A different Thanksgiving
COVID-19 is gnashing its teeth at yet another life–long family tradition: the celebration of Thanksgiving.
This year’s all-American event, set for Nov. 26, comes with a set of pandemic-driven conditions. The first is it should be celebrated in family gatherings not to exceed more than 10 guests. Everyone is encouraged to wear a mask when not eating – the latest recommendation passed down by Gov. Kay Ivey. The serving of food in paper or plastic dinnerware is encouraged. Each guest should bring his or her own food, drinks, plates, cups and utensils. If celebrating indoors, make sure to open windows. Practice 6-foot social distancing and wash hands.
The annual Thanksgiving celebration at the home of Jeff and Pam Gray will be observed as it has for more than 25 years, along traditional lines. I will smoke the turkey, my wife Geanell will bake pecan pies and provide home-grown green beans, sweet potato casserole and sweet tea, our daughter Pam will make the cornbread dressing and bake a butt portion ham, hash brown casserole and dinner rolls, our son Clif B. and wife Renae will bring a smoked pork roast and a slow cooker of field peas; and son Steve will prepare a corn casserole and baked sweets.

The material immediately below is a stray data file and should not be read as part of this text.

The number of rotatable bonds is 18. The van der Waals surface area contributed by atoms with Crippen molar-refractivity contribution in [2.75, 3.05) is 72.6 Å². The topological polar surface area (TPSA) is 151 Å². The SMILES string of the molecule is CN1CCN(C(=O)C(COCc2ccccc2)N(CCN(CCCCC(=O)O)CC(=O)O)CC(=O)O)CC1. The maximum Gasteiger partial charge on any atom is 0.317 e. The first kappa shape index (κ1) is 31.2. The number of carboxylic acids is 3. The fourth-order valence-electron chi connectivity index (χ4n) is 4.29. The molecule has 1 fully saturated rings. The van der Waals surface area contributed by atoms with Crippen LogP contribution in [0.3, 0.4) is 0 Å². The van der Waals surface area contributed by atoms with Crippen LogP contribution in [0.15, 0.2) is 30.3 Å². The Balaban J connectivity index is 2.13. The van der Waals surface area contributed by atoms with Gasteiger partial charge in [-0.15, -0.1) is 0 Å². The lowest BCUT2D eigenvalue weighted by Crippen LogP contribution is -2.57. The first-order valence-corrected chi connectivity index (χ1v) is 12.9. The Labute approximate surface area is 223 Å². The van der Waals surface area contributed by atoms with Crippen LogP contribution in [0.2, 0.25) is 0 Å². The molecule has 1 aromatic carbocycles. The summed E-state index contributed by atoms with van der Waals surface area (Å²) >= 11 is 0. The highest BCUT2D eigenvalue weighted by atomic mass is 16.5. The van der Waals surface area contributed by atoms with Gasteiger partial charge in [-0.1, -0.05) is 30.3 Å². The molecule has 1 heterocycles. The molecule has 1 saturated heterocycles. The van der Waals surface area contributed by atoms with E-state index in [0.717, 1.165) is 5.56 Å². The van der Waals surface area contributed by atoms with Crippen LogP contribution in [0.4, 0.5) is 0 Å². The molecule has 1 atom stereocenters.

Family members for dinner total 12 plus a number of invited guests. An evening meal with carryout will be provided.
Traditionally, the afternoon turns from a Thanksgiving theme to Christmas shopping. Advertised special buys of big box stores capture the attention of family members as they pre-shop for Christmas gift bargains. Gift lists are discussed and prepared, and plans are made for After-Thanksgiving and all-day morning Black Friday shopping trips. Meanwhile, non-shoppers lie back, relax and take a nap or watch a football game.
Here, COVID-19 enters the picture again. Big box stores are advertising the beginning and extension of Black Friday price discount offers throughout the months of November and December in an effort to slow down the spread of the COVID-19 virus.